The Neural String Network

Sermon, Paul (2013) The Neural String Network Technoetic Arts, 11 (1). pp. 71-83. ISSN 1477-965X

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Abstract

An interactive collaborative drawing ‘machine’ designed on the concept of a neural network, allowing participants to experience a shared creative process, using the principles of open-source and social networked communication through an analogue string system. The underlying concept of the String Neural Network is to introduce participants to the idea of collaborative-shared drawing practice, as a dispersed collective that alludes to Roland Barthes ‘The Death of the Author’ (Barthes 1967) whereby each participant plays an equal role as both viewer and artist. Played out like a surrealist ‘Exquisite Corpse’ game of consequences or as a piece of Haiku poetry, the drawing participants contribute marks, signs and signifiers to an open-content drawing, akin to the development of open-source software. The string network consists of five drawing table ‘nodes’ within a room/ studio space measuring eight by eight metres square. Each node is linked to the other four via pulleys and washing lines, making it possible to peg a sheet of A4 paper to a line and winch it across to any one of the other nodes. The network system uses 10 string connections between the five drawing tables, creating a pentagram within a pentagon neural network design. Representing the interconnected synapses and neurons of the brain, the role of each participant is that of cause and effect. A single instruction initiates a series of consequences that unfold in drawings, marks and patterns that are created whilst being hoisted simultaneously across the room in quick succession. The Neural String Network project was first set up in March 2012 to coincide with ‘DecodeRecode’, a telematic art project undertaken by students at MediaCityUK Salford University, as part of the centenary celebration of Alan Turing. Each participating student was given a single word drawn from the Turing theme, such as machine, brain, code and apple that were interpreted and communicated as a drawing by a collective consciousness.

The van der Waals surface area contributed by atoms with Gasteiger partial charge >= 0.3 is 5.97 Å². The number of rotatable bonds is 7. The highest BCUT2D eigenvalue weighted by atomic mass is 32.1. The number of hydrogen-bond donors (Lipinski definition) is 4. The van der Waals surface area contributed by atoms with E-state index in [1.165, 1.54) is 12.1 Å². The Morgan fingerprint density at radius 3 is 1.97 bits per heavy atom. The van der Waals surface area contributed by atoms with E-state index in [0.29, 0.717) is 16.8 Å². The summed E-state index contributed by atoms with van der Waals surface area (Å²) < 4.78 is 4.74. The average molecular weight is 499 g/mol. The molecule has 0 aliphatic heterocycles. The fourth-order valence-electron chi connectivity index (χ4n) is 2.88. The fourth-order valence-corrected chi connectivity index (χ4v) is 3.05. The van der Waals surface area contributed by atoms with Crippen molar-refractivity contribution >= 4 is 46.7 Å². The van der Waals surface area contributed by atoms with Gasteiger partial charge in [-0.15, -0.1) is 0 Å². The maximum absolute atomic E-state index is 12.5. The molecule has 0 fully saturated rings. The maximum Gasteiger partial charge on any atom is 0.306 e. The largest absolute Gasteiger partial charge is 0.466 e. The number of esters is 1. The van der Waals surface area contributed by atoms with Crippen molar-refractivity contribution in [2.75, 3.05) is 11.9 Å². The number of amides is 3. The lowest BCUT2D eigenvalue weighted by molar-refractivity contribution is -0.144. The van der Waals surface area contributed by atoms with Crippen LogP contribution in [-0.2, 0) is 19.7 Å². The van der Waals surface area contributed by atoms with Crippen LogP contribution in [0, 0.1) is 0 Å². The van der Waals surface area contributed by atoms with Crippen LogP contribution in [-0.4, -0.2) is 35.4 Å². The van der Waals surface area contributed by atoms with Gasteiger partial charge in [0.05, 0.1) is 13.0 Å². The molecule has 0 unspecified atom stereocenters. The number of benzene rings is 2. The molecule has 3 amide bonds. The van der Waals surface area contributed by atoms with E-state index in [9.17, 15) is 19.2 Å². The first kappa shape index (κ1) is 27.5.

Item Type: Journal article
Subjects: W000 Creative Arts and Design > W100 Fine Art
DOI (a stable link to the resource): 10.1386/tear.11.1.71_1
Depositing User: Converis
Date Deposited: 28 Oct 2014 03:01
Last Modified: 28 Oct 2014 09:37
URI: http://eprints.brighton.ac.uk/id/eprint/12752

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